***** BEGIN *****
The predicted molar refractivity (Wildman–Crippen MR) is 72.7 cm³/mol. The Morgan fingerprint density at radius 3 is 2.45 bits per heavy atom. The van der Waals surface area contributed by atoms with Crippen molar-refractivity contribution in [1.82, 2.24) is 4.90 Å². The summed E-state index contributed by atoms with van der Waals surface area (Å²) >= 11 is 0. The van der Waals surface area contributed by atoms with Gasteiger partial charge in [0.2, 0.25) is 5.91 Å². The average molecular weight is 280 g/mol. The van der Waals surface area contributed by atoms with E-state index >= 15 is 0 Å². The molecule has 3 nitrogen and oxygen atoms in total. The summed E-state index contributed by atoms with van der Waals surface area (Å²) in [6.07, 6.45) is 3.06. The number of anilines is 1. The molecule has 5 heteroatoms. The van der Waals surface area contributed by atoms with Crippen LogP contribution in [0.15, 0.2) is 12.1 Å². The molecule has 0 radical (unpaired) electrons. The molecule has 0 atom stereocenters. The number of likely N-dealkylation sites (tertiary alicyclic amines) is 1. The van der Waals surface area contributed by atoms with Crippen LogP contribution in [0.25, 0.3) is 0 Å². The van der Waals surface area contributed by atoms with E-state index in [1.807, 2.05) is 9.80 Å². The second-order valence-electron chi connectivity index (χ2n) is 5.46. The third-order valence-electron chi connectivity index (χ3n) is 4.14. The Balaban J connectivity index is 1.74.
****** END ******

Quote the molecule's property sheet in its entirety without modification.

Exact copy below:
The predicted molar refractivity (Wildman–Crippen MR) is 72.7 cm³/mol. The Morgan fingerprint density at radius 3 is 2.45 bits per heavy atom. The van der Waals surface area contributed by atoms with Crippen molar-refractivity contribution in [1.82, 2.24) is 4.90 Å². The summed E-state index contributed by atoms with van der Waals surface area (Å²) >= 11 is 0. The van der Waals surface area contributed by atoms with Gasteiger partial charge in [0.2, 0.25) is 5.91 Å². The average molecular weight is 280 g/mol. The van der Waals surface area contributed by atoms with E-state index >= 15 is 0 Å². The molecule has 3 nitrogen and oxygen atoms in total. The summed E-state index contributed by atoms with van der Waals surface area (Å²) in [6.07, 6.45) is 3.06. The number of anilines is 1. The molecule has 5 heteroatoms. The van der Waals surface area contributed by atoms with Crippen LogP contribution in [0.15, 0.2) is 12.1 Å². The molecule has 0 radical (unpaired) electrons. The molecule has 0 atom stereocenters. The number of likely N-dealkylation sites (tertiary alicyclic amines) is 1. The van der Waals surface area contributed by atoms with Crippen LogP contribution in [0.25, 0.3) is 0 Å². The van der Waals surface area contributed by atoms with E-state index in [1.807, 2.05) is 9.80 Å². The second-order valence-electron chi connectivity index (χ2n) is 5.46. The third-order valence-electron chi connectivity index (χ3n) is 4.14. The Balaban J connectivity index is 1.74.